A young, aspiring musician walks into a consumer electronics store. (Let’s call it Big Buy, and imagine people wearing… red polo shirts.) They wander into the game aisle and muse at the latest music games in the video game section – $60-100 in price. But there’s an endcap with something else: a box of Pro Tools that’ll run on their computer, plus a ready-to-use audio interface, for $99-129. Instead of Guitar Hero, they leave with Pro Tools – a name they already knew.
This idea is nothing new – for many years, it’s been possible to do great stuff with $100 on a computer. But the most powerful brand in music production (Pro Tools) has remained notably absent. Instead, that hypothetical consumer would find a smattering of consumer-only choices with names they likely wouldn’t recognize. Meanwhile, the name “Pro Tools,” and the software interface that made it popular, have been limited to more complex offerings sold through specialists.
Today changes all of that. Gone is the idea that “Pro Tools” is only for the high end. Gone is the iLok hardware dongle. (You still need either the Micro or Fast Track interface plugged in, but the target market for this product may not care.)
There are three offerings:
A vocal studio, bundled with a USB mic (similar to M-Audio’s Luna).
A “recording” studio, bundled with a simple USB bus-powered audio interface (the previously-available Fast Track.
The “KeyStudio”, bundled with a 49-key USB keyboard. The software comes with 60+ virtual instruments, says Avid, so you’ve got quite a lot to play.
The software included in each has some limitations – it has 32 tracks (16 audio, 8 instrument, and 8 MIDI), and more basic routing options (3 inserts per track, 2 audio inputs, and 2 outputs). The absence of multitrack recording is probably the biggest restriction. But you nonetheless get a range of virtual instrument sounds and effects, plus a full complement of editing and mixing features.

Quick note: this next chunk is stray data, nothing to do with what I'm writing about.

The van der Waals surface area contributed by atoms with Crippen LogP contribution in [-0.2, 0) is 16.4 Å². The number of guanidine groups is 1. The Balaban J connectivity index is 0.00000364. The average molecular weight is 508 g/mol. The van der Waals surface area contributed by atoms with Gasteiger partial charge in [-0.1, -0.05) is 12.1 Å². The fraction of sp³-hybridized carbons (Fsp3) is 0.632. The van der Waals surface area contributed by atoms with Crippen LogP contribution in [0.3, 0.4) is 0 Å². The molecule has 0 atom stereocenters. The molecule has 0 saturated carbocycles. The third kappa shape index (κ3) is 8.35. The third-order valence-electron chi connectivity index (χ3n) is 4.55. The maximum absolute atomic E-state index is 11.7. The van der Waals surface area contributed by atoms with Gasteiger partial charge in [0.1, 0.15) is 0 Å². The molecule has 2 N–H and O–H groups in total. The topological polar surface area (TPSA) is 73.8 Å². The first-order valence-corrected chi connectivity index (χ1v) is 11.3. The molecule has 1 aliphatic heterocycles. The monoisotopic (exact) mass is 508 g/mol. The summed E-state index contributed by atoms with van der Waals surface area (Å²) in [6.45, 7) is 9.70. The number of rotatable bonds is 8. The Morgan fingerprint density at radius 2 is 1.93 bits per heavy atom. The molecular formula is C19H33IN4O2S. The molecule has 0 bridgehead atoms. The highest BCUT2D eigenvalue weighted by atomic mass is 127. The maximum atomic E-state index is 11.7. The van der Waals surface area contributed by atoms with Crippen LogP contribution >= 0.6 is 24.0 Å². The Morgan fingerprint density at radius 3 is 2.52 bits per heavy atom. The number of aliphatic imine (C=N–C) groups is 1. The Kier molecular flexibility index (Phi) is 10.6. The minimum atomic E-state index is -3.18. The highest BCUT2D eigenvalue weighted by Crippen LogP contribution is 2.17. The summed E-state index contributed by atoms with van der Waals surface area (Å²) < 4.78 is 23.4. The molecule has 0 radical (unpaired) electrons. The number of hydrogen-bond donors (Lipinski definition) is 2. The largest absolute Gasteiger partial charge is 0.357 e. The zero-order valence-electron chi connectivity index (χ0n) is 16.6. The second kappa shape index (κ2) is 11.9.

On the same day that people are rediscovering The Beatles through a video game, and video games are causing people to rediscover music making, you can buy a studio for about the same price.
Now, if you’re reading this site, that’s probably not news. But it could be news to quite a lot of people who haven’t discovered computer music making. And it represents a tectonic shift in how the titan of music making software treats its flagship.
What’s hard to overstate is how profoundly Avid has changed overnight some of the rules they themselves wrote. There’s no diplomatic way to put this: for years, Avid/Digidesign has been a dinosaur, with all the negatives and positives that can come from that. They have all the heft of a dinosaur, the footprint – and all of the kind of ongoing assumptions about how to do business. The whole modus operandi of Pro Tools seems to have been protecting the crown jewels. The idea of something called Pro Tools sold to a genuine mass market at this price, without any differentiation between “consumer” and “pro” or “mass-market” and “musician” is largely new. And that could point to a sea change for the whole industry further in the future.